Anonymous
Anonymous asked in Science & MathematicsAstronomy & Space · 1 decade ago

The view of Earth from the moon?

How does the moon move in the sky if you are standing on the moon?

Say you're in the Sea of Tranquility where Apollo 11 took the famous shot of Earth on your horizon...

-If you stayed put there for 27 Earth days, from your POV would Earth move up or down or East to West?

Since the moon always faces us with the same side wouldn't the view of Earth remain stationary in the moon's sky with the only change being the cycles and rotation of the Earth?

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  • Anonymous
    1 decade ago
    Favorite Answer

    Yes, except for the effects of libration, the Earth will be almost stationary in the sky. All that would change is the phase of the Earth and which continents or oceans are facing the near side.

    Edit: You aren't the only one who was confused by the term "earthrise", but those pictures and videos were taken from capsules orbiting the moon, not ON the moon, so the Earth does rise and set in the reference frame of anything that orbits the moon.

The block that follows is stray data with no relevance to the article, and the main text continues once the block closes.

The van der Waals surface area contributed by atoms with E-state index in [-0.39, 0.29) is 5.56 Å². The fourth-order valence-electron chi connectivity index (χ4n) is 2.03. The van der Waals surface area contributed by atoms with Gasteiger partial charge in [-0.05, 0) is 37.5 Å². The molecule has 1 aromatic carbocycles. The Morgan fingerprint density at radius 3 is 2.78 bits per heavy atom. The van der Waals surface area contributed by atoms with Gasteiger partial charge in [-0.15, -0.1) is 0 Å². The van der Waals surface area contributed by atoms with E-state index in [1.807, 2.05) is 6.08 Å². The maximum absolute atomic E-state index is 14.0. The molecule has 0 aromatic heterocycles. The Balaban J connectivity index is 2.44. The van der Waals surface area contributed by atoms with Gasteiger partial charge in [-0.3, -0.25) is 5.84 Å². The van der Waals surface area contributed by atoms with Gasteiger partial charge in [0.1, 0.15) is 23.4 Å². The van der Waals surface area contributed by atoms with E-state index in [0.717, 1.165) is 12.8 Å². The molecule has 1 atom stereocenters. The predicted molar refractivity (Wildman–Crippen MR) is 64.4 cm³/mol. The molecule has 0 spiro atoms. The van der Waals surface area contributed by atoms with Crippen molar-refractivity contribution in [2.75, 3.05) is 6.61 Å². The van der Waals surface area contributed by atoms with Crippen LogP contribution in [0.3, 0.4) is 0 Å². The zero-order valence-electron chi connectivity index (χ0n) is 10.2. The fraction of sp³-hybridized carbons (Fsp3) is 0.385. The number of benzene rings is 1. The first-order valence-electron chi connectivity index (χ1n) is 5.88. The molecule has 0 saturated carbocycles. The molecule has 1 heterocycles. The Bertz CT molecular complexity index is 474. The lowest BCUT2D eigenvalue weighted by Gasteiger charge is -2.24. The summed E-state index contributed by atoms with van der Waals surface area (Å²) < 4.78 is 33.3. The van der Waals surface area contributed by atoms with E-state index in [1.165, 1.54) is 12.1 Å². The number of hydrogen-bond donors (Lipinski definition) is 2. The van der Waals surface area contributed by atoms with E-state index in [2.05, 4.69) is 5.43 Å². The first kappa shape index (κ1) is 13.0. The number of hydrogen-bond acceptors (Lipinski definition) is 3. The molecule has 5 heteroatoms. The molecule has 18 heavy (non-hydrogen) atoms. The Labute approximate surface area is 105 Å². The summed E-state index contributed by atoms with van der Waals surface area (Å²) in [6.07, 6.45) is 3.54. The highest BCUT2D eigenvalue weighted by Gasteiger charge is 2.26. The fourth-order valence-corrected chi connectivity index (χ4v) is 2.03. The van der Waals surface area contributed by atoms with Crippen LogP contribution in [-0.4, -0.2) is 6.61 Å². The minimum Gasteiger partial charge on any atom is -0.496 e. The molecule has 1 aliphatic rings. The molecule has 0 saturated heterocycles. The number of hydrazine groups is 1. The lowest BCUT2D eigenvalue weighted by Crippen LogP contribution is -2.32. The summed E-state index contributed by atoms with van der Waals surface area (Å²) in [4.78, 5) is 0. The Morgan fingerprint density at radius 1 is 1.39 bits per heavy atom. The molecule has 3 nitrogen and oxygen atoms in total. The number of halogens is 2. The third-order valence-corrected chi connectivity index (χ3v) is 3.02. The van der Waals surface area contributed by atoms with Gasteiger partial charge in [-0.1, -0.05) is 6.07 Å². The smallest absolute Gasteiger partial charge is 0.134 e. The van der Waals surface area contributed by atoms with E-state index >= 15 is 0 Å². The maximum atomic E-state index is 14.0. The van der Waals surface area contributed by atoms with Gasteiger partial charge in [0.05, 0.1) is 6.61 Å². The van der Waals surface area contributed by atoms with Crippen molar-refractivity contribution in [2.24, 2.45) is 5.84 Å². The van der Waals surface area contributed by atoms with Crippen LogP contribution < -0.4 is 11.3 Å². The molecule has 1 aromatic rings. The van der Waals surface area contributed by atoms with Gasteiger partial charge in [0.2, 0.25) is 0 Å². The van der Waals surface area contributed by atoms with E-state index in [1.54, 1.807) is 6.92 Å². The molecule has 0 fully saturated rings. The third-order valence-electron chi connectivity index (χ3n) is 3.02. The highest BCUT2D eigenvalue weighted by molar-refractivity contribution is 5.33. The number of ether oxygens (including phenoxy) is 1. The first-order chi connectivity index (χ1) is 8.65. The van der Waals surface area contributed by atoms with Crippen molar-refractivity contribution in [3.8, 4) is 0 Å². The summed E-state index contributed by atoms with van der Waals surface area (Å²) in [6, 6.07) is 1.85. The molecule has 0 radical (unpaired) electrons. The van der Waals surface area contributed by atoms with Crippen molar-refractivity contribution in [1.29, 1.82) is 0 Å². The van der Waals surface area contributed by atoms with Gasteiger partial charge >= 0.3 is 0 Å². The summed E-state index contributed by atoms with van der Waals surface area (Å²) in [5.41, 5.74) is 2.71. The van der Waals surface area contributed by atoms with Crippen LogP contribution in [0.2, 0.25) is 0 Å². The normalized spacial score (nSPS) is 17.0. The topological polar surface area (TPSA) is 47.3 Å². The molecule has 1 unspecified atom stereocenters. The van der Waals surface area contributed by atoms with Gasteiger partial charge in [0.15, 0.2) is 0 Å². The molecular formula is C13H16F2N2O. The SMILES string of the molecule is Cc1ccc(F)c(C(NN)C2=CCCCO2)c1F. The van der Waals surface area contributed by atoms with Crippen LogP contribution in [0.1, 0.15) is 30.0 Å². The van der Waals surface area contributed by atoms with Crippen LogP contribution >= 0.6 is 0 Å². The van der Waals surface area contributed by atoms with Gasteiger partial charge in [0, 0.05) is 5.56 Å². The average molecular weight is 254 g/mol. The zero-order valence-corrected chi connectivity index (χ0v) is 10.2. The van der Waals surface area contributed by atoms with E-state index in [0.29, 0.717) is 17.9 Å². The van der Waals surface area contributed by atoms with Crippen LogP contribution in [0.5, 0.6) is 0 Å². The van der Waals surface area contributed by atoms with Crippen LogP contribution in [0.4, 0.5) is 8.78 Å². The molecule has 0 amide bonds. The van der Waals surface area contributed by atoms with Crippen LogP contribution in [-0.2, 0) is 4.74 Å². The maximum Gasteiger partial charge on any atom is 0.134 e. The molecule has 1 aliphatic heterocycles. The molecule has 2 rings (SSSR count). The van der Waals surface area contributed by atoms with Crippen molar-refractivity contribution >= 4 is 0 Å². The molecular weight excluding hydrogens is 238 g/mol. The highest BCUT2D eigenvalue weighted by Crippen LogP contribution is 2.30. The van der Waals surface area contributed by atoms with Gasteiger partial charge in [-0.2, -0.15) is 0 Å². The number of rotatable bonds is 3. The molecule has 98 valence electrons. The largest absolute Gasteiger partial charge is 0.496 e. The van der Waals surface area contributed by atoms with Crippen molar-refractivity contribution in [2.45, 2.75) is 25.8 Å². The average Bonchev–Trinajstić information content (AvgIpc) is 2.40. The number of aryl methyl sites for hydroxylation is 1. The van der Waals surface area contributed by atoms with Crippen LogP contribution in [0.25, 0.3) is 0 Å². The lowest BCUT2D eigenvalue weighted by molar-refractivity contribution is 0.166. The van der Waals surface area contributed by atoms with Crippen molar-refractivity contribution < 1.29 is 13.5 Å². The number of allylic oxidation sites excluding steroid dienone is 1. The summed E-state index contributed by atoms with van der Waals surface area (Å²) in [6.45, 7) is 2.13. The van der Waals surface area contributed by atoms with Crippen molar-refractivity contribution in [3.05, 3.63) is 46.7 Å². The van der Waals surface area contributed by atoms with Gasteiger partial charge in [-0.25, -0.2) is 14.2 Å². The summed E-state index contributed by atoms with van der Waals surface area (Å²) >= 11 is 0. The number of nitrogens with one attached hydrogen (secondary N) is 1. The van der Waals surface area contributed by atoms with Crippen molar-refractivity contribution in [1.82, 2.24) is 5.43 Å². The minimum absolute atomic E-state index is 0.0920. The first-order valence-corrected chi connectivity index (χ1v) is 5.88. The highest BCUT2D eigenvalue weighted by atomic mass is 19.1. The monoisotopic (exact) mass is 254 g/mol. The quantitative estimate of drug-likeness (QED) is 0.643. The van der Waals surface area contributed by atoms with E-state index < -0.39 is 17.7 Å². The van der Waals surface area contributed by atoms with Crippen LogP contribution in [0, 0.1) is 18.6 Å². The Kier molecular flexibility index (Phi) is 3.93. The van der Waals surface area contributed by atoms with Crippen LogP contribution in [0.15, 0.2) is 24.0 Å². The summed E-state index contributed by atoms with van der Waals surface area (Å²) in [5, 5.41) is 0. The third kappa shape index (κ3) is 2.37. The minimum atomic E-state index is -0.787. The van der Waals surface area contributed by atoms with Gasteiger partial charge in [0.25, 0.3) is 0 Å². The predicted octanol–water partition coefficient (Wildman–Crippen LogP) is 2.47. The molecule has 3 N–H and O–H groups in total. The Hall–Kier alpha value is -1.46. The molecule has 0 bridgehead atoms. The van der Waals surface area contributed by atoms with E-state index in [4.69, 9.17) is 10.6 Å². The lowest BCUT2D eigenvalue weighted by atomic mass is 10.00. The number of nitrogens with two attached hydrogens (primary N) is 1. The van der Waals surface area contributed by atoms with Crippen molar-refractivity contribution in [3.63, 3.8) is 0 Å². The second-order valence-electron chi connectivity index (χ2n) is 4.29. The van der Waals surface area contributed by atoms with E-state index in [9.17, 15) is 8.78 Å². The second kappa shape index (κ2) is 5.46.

• Larry
    Lv 4
    1 decade ago

    The position of the Earth would remain stationary in the sky. ( Very small movements caused by "libration" effects would probably not be very noticable ). The Phase of the Earth would change over the 27 days. Also the features of the Earth surface and cloud patterns would change with the Earths daily rotation.

  • 1 decade ago

    You make a good point. One difference would the position of the sun in relation to the moon and the earth. I don't know about your east-wast thing, though. Keep up the good thinking!

  • Msean
    Lv 7
    1 decade ago

    I remember back then the tern Earthrise, meaning the Earth coming up over the moon's horizon, so I'm not sure.

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